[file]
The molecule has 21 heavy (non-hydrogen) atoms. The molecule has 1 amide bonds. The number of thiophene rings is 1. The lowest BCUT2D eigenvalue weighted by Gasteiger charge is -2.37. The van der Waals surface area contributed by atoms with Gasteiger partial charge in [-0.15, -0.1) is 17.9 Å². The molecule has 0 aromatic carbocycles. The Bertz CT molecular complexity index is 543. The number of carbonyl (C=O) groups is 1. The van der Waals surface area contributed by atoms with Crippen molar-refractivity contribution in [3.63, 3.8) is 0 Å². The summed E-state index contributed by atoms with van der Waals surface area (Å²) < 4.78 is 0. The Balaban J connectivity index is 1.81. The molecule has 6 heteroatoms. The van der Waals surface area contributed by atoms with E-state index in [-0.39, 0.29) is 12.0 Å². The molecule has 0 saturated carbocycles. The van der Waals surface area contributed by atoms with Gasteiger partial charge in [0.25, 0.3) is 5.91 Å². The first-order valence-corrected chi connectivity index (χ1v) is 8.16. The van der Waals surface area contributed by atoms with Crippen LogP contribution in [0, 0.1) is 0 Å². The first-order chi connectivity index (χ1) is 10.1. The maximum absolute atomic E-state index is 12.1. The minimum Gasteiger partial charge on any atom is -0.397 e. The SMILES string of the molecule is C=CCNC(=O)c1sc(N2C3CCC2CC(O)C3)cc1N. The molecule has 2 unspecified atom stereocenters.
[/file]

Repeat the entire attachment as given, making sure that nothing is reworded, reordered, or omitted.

The molecule has 21 heavy (non-hydrogen) atoms. The molecule has 1 amide bonds. The number of thiophene rings is 1. The lowest BCUT2D eigenvalue weighted by Gasteiger charge is -2.37. The van der Waals surface area contributed by atoms with Gasteiger partial charge in [-0.15, -0.1) is 17.9 Å². The molecule has 0 aromatic carbocycles. The Bertz CT molecular complexity index is 543. The number of carbonyl (C=O) groups is 1. The van der Waals surface area contributed by atoms with Crippen molar-refractivity contribution in [3.63, 3.8) is 0 Å². The summed E-state index contributed by atoms with van der Waals surface area (Å²) < 4.78 is 0. The Balaban J connectivity index is 1.81. The molecule has 6 heteroatoms. The van der Waals surface area contributed by atoms with E-state index in [-0.39, 0.29) is 12.0 Å². The molecule has 0 saturated carbocycles. The van der Waals surface area contributed by atoms with Gasteiger partial charge in [0.25, 0.3) is 5.91 Å². The first-order valence-corrected chi connectivity index (χ1v) is 8.16. The van der Waals surface area contributed by atoms with Crippen LogP contribution in [0, 0.1) is 0 Å². The first-order chi connectivity index (χ1) is 10.1. The maximum absolute atomic E-state index is 12.1. The minimum Gasteiger partial charge on any atom is -0.397 e. The SMILES string of the molecule is C=CCNC(=O)c1sc(N2C3CCC2CC(O)C3)cc1N. The molecule has 2 unspecified atom stereocenters.